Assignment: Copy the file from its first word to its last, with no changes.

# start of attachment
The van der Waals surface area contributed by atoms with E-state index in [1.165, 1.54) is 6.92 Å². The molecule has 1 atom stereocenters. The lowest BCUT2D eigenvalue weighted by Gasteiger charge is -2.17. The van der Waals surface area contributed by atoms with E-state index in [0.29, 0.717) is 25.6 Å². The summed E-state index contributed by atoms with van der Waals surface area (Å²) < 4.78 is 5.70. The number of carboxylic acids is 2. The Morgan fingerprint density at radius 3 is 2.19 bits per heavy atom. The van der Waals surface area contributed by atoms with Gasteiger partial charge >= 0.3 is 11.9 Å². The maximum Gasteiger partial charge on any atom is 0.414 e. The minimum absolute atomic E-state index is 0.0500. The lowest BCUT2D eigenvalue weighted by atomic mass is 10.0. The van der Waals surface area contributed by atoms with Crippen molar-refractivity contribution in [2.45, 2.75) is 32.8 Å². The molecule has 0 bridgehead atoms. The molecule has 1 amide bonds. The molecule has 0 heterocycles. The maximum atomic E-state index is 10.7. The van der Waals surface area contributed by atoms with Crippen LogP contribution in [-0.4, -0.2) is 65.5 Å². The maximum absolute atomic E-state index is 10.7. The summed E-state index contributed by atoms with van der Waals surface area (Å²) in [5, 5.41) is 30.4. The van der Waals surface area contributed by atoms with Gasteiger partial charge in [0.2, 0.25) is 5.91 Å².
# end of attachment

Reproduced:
The van der Waals surface area contributed by atoms with E-state index in [1.165, 1.54) is 6.92 Å². The molecule has 1 atom stereocenters. The lowest BCUT2D eigenvalue weighted by Gasteiger charge is -2.17. The van der Waals surface area contributed by atoms with E-state index in [0.29, 0.717) is 25.6 Å². The summed E-state index contributed by atoms with van der Waals surface area (Å²) < 4.78 is 5.70. The number of carboxylic acids is 2. The Morgan fingerprint density at radius 3 is 2.19 bits per heavy atom. The van der Waals surface area contributed by atoms with Gasteiger partial charge >= 0.3 is 11.9 Å². The maximum Gasteiger partial charge on any atom is 0.414 e. The minimum absolute atomic E-state index is 0.0500. The lowest BCUT2D eigenvalue weighted by atomic mass is 10.0. The van der Waals surface area contributed by atoms with Crippen molar-refractivity contribution in [2.45, 2.75) is 32.8 Å². The molecule has 0 bridgehead atoms. The molecule has 1 amide bonds. The molecule has 0 heterocycles. The maximum atomic E-state index is 10.7. The van der Waals surface area contributed by atoms with Crippen LogP contribution in [-0.4, -0.2) is 65.5 Å². The maximum absolute atomic E-state index is 10.7. The summed E-state index contributed by atoms with van der Waals surface area (Å²) in [5, 5.41) is 30.4. The van der Waals surface area contributed by atoms with Gasteiger partial charge in [0.2, 0.25) is 5.91 Å².